How to Self Edit (to Improve Writing)

By Bates, Dianne | Practically Primary, October 2011 | Go to article overview

How to Self Edit (to Improve Writing)


Bates, Dianne, Practically Primary


[ILLUSTRATION OMITTED]

'NOW WRITE THE STORY,' you tell your students after spending much time motivating them and discussing ideas. Then, as your students strain their brains to come up with a half-way decent plot and a beginning sentence that will hook their reader's attention, you wonder what the result will be. You know that writing is ten percent inspiration and ninety percent perspiration. Your students perspire--lots. Some take a long time to get words on paper. Finally, after what seems like an eternity, they finish the first draft of their stories. The relief of being able to produce an abundance of words often produces a lush of accomplishment, a desire to immediately hand in their work, and a conviction that you, their teacher, will surely be impressed.

Student writers are often so excited to finish assignments that they never get past the first draft.

   Student writers are often so excited
   to finish assignments that they never
   get past the first draft. They think their
   piece of work is wonderful, not because
   of what it is, but because they wrote it.

They think their piece of work is wonderful, not because of what it is, but because they wrote it. They do not want to part with a single word. Professional writers, however, have a totally different attitude to their first draft: they are pleased to find how many words they can cut in successive revisions. Proficiency in editing is the key to excellence in writing. Thus, if you want your students to get top marks in writing assignments, you must teach them how to edit ruthlessly and efficiently.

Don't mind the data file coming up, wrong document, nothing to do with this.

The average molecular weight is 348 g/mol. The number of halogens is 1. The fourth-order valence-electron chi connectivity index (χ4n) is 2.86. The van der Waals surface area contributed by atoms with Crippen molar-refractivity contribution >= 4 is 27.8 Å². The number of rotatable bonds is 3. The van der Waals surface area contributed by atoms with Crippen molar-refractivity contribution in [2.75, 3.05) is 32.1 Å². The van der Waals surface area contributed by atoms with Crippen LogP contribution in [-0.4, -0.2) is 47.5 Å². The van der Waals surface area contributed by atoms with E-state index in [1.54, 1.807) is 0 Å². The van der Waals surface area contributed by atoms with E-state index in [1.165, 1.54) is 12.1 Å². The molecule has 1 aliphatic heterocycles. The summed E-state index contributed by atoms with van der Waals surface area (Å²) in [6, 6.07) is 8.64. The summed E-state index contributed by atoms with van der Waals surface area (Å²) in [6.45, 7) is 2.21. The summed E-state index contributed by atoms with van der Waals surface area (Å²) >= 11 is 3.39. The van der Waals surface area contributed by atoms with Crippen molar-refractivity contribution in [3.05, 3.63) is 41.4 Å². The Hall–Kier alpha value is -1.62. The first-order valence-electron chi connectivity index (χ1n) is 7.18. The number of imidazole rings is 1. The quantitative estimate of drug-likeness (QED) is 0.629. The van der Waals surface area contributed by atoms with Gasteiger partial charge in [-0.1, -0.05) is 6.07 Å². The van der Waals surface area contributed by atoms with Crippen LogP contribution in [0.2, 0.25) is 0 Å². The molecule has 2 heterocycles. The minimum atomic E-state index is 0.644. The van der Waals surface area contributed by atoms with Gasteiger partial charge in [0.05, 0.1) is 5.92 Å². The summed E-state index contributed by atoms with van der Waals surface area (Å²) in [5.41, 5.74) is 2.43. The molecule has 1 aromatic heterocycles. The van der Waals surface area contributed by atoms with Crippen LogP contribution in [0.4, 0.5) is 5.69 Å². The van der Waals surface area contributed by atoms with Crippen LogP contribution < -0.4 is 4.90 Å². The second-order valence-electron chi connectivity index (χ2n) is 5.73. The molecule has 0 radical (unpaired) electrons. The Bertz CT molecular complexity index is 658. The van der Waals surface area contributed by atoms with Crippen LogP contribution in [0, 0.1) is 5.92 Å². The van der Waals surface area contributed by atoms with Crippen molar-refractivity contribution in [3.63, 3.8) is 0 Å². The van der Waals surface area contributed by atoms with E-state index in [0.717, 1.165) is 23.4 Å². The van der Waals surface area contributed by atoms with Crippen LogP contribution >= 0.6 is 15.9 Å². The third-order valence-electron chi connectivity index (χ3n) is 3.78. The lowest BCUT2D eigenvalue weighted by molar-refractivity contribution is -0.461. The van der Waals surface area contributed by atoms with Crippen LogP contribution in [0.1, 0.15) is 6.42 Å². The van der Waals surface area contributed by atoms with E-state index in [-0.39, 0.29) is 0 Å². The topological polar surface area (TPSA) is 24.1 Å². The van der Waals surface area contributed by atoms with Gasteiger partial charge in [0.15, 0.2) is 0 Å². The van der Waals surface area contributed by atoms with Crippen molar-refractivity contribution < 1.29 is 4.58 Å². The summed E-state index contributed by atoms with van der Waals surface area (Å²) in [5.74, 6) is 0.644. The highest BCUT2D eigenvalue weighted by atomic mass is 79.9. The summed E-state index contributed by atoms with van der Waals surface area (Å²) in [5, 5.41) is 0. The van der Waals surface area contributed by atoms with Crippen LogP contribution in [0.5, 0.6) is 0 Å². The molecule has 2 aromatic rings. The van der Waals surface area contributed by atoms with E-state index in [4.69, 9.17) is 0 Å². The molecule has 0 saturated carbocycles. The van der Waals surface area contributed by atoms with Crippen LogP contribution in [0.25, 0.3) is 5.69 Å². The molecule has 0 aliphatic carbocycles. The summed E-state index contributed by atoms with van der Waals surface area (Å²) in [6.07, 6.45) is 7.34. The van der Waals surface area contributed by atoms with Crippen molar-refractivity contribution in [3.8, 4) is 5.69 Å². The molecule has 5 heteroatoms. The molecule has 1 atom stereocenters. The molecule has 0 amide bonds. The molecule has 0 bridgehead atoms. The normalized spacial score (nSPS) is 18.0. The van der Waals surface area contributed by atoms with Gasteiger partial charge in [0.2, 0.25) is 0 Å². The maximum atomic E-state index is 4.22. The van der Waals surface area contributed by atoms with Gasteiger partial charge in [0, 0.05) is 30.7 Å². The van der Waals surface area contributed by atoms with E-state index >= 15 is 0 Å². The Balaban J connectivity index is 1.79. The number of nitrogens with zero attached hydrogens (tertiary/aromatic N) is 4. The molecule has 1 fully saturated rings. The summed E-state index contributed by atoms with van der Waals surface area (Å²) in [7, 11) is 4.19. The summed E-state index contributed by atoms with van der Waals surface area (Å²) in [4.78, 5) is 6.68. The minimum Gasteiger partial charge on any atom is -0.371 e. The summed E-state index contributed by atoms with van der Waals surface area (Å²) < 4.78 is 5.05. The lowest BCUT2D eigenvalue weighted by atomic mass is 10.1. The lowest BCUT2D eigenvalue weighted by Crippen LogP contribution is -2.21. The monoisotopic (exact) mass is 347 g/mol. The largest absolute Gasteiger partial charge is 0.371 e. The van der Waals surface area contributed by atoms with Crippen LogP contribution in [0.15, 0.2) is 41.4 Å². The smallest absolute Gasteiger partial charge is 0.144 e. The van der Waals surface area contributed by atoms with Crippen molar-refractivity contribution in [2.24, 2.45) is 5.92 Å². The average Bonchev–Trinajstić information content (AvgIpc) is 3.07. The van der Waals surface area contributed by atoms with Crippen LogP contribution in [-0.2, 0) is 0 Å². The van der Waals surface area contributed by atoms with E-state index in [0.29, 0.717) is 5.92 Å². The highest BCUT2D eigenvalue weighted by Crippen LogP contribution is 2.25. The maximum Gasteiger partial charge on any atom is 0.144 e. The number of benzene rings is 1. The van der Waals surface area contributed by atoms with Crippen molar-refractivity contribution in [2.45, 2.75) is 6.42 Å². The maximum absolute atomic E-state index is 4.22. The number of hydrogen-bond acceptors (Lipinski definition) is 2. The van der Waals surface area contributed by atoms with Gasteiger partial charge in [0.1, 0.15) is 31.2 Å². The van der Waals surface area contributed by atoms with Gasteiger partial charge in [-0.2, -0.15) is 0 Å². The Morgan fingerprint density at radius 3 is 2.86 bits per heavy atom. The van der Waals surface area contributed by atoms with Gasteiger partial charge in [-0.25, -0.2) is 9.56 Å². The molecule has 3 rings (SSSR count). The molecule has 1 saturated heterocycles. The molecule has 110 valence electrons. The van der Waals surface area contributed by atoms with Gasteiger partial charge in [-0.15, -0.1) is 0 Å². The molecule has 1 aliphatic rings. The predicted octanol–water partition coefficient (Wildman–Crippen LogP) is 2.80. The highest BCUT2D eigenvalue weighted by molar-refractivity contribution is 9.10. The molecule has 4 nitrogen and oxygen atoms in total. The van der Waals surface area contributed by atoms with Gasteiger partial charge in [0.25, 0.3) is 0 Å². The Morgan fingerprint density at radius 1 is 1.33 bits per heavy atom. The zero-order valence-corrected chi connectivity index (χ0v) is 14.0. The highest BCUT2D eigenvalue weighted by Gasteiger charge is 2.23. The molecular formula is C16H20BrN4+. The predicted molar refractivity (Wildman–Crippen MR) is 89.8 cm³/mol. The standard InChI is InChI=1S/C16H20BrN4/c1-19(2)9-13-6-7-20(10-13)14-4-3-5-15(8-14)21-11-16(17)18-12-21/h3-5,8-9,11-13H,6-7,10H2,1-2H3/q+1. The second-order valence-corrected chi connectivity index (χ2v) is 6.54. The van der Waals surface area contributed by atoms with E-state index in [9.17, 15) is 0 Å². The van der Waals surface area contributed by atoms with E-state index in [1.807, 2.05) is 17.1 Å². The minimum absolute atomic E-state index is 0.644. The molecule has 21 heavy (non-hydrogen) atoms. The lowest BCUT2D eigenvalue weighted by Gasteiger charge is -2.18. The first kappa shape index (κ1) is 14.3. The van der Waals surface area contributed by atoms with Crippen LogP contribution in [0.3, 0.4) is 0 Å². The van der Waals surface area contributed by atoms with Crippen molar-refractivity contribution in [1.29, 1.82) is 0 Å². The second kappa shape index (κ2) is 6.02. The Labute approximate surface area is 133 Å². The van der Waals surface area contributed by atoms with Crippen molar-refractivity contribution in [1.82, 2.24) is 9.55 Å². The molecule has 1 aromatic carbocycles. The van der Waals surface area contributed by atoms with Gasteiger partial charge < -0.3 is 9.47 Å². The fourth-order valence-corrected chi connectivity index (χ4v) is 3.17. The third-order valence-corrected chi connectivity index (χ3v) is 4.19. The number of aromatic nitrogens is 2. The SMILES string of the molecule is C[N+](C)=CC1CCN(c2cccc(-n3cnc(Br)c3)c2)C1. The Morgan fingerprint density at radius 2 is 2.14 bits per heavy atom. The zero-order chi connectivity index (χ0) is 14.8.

It is difficult to be critical of your writing when you have just completed your first draft. The creative part of the brain is still switched on. Time allows the writer to more objectively see laws in their writing, so it is best to have them put their work aside for as long as possible before editing it.

   ... if you want your students to get
   top marks in writing assignments,
   you must teach them how to edit
   ruthlessly and efficiently.

Teaching editing

One way of 'teaching' editing is by sharing a first draft with your class on the interactive white board. Point out how the draft might be improved using techniques in this essay. Later, when they have confidence in editing, students might form small critiquing circles to workshop one another's drafts. Working as a team is a sure-ire way of enabling students to transfer editing skills from class exercises onto their own drafts. So what do students need to know about how to self-edit?

Put simply, there are four main processes at work in editing: adding words, deleting words, changing words and moving words.

The processes of editing:

* adding words

* deleting words

* changing words

* moving words

Professional writers would agree that the greater part of revising drafts is removing words already written and then improving the words that remain. Putting the best word in the right place is at the heart of all good writing, as is getting rid of all unnecessary words. Sometimes, in order to achieve this, the writer might have to change ten words for every five originally written.

Each and every word in a sentence should play a vital role. Words must it the exact shade of meaning. One of the most valuable means by which students can strengthen their word power is by regularly consulting--and using--a thesaurus. When teaching them to self-edit, have them get into the habit of underlining over-worked or cliched words. Challenge them to add zest to their writing by searching for synonyms to replace all sub-standard words. Aim, too, for them to use the most specific words. Student writers often use words that are vague and open to interpretation. The word 'tree', for example, is vague, whereas 'palm', 'sapodilla' and 'acacia' are specific. 'Dog' is vague whereas 'greyhound', 'terrier' and 'spaniel' are specific. …